SINGAPORE - Several experts have called for more safeguards to the Lasting Power of Attorney (LPA) scheme.
An LPA is a legal document that allows a person to appoint another, labelled the donee, to make key decisions should he or she lose the mental ability to do so. Anyone who is at least 21 can sign one.
Currently, the Office of the Public Guardian (OPG), which maintains the LPA registry, can investigate cases in which the donee did not act in the best interests of the applicant. The Public Guardian can then apply to the court to revoke the LPA.
Of the 6,500 signed since the scheme was launched four years ago, not a single LPA has been revoked because of a court order. The 308 revocation cases so far have been due to other reasons, which could include termination by the applicant or the death of one of the parties.
Lawyers whom The Straits Times spoke to said that it would be useful for the OPG to make it mandatory for family members to be informed when a person applies for an LPA, especially when a non-relative is appointed. Before this month, there was an option for the applicant to inform others. This was removed after the form was cut from 15 to eight pages in a bid to simplify the process.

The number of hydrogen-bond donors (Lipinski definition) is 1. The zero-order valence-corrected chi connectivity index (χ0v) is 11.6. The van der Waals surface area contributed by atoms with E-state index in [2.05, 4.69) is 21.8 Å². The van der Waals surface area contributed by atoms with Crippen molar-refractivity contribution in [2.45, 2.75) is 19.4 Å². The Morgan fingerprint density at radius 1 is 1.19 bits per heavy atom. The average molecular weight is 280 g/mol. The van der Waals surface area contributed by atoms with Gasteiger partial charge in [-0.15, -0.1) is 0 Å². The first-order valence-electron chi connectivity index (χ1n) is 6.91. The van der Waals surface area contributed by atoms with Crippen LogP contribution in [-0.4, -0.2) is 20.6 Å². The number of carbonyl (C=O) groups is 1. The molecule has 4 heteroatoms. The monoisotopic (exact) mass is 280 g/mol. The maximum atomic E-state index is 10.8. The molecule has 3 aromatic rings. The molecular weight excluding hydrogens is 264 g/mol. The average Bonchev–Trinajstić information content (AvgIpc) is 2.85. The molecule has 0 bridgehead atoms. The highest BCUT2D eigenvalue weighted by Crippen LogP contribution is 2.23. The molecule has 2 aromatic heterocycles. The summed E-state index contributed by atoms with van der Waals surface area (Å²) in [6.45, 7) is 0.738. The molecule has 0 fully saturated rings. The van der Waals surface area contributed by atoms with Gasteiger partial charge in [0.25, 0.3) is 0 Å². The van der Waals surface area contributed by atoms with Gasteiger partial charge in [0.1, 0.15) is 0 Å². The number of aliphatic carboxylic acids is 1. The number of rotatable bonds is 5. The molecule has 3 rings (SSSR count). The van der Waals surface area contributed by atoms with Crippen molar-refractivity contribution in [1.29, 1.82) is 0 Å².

"I would have thought that it would be useful to inform the family and have any disputes (settled) while the applicant is still mentally able," said lawyer Sim Bock Eng of law firm Wong Partnership.
Dr Tan Hwee Sim, a psychiatrist at Raffles Counselling Centre, suggested background checks. "A certain group of people can also be excluded - for example, those convicted of offences involving fraud or dishonesty."
Currently, only undischarged bankrupts face restrictions on being given an LPA.
All LPA applications have to be witnessed and certified by a lawyer or medical practitioner, for instance, who has been accredited by the OPG. Some of them said they would conduct their own checks when suspicions are raised.
"If the (LPA) donor is very old and brings in a total stranger to be his or her donee when he has family members, that would ring an alarm bell," said lawyer Sng Kheng Huat of Sng & Company.
This article was first published on September 25, 2014.
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